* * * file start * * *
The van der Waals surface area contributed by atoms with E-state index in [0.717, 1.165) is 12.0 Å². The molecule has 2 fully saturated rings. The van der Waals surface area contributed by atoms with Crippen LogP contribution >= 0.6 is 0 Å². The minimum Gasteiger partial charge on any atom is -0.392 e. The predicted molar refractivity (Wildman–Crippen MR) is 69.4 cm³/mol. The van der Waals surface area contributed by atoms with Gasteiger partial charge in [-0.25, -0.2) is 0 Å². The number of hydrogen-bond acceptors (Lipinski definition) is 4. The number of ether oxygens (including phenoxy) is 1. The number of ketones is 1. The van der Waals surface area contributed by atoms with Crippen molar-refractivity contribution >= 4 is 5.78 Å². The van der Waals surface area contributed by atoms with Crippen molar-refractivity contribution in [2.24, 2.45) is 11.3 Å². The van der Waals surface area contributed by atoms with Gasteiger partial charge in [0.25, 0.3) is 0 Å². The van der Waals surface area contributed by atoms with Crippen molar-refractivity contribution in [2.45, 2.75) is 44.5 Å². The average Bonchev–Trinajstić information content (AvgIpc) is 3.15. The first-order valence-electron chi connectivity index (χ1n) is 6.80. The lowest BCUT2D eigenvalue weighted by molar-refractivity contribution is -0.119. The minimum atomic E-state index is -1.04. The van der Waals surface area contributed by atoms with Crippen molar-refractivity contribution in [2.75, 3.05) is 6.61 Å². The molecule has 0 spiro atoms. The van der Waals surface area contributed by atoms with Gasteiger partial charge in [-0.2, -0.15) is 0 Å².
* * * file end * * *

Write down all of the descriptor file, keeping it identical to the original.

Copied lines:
The van der Waals surface area contributed by atoms with E-state index in [0.717, 1.165) is 12.0 Å². The molecule has 2 fully saturated rings. The van der Waals surface area contributed by atoms with Crippen LogP contribution >= 0.6 is 0 Å². The minimum Gasteiger partial charge on any atom is -0.392 e. The predicted molar refractivity (Wildman–Crippen MR) is 69.4 cm³/mol. The van der Waals surface area contributed by atoms with Gasteiger partial charge in [-0.25, -0.2) is 0 Å². The number of hydrogen-bond acceptors (Lipinski definition) is 4. The number of ether oxygens (including phenoxy) is 1. The number of ketones is 1. The van der Waals surface area contributed by atoms with Crippen molar-refractivity contribution >= 4 is 5.78 Å². The van der Waals surface area contributed by atoms with Crippen molar-refractivity contribution in [2.24, 2.45) is 11.3 Å². The van der Waals surface area contributed by atoms with Gasteiger partial charge in [0.25, 0.3) is 0 Å². The van der Waals surface area contributed by atoms with Crippen molar-refractivity contribution in [2.45, 2.75) is 44.5 Å². The average Bonchev–Trinajstić information content (AvgIpc) is 3.15. The first-order valence-electron chi connectivity index (χ1n) is 6.80. The lowest BCUT2D eigenvalue weighted by molar-refractivity contribution is -0.119. The minimum atomic E-state index is -1.04. The van der Waals surface area contributed by atoms with Crippen molar-refractivity contribution in [2.75, 3.05) is 6.61 Å². The molecule has 0 spiro atoms. The van der Waals surface area contributed by atoms with Gasteiger partial charge in [-0.2, -0.15) is 0 Å².